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When is a deal a good deal?

Guest viewpoint

Tell us once more, please, what a slaughterhouse has to do with any of the priorities and extraordinary gifts with which Ticonderoga has been so richly blessed? Are we implicitly changing our town economic development standards and priorities, let alone risks of accomplishment as currently set forth in town and alliance plans? Or are our leaders demanding appropriate protections? What, exactly, is the price to be paid; and who’s paying. What is the anticipated number of new jobs, recruited locally and earning a living wage? Are there any exceptions relating to zoning, site beautification, prevailing wind/ smell, special infrastructure investment requirements, anticipated tax advantages that either side is or should be asking for?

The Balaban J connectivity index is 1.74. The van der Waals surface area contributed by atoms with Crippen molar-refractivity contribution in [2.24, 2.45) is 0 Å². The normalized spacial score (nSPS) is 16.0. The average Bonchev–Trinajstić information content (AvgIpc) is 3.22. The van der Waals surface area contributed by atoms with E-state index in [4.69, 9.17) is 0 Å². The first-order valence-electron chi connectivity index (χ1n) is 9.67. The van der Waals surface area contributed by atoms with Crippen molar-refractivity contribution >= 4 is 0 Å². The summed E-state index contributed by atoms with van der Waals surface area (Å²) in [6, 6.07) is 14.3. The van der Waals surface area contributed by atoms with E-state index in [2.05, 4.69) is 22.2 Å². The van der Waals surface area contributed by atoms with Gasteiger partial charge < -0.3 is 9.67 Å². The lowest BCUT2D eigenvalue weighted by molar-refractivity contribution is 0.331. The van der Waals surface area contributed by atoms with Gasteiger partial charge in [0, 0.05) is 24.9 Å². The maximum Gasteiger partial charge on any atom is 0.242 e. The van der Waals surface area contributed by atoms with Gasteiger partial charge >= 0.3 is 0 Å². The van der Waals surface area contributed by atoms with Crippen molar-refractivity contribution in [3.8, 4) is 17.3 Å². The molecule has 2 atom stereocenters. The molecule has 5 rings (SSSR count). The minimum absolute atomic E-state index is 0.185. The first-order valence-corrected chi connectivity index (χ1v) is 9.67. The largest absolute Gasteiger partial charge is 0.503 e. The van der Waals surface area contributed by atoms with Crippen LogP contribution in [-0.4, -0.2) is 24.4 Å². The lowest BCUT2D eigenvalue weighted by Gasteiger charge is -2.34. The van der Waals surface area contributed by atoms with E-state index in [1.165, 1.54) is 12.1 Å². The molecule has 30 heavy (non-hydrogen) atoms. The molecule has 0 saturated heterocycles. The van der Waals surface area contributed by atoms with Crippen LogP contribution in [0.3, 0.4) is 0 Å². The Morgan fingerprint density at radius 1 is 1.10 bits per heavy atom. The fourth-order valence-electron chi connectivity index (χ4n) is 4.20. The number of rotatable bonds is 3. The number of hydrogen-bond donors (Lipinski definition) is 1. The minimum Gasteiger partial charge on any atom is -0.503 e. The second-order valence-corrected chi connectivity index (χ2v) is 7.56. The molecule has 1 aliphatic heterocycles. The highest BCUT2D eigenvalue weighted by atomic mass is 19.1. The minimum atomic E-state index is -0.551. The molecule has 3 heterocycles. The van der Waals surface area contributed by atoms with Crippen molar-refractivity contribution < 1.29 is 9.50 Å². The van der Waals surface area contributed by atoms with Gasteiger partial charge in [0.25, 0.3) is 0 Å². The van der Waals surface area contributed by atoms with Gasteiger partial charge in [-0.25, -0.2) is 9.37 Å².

There are two sets of issues in this proposed slaughterhouse deal. One has to do with the ultimate merits of the deal and “investment” costs and presumed returns to the Town and its partners. The other concerns the ability of our leaders to avoid budget cutting any current expenses (trans., jobs) or any expected tax revenues (trans., more jobs).

Almost half of America (that is eligible to work) either has chosen not to work or else is gainfully employed at $10 or less per hour. One of every four Americans is working poor. Almost one out of every three — 100 million Americans — are on one or another dole at any one time. In this age of uncertainty, however, who can trust anything he is told? One thing in life is a sure bet, however. Whatever the numbers are for America, they are going to be worse for Ticonderoga.

One implication of these numbers is that the economic trends are working against us. If ever there was a time to have a professional economic development team on the ground, this is it. If ever there was a time to protect the vision and be diligent in avoiding consequences of investing in the wrong deal, this would be that moment.

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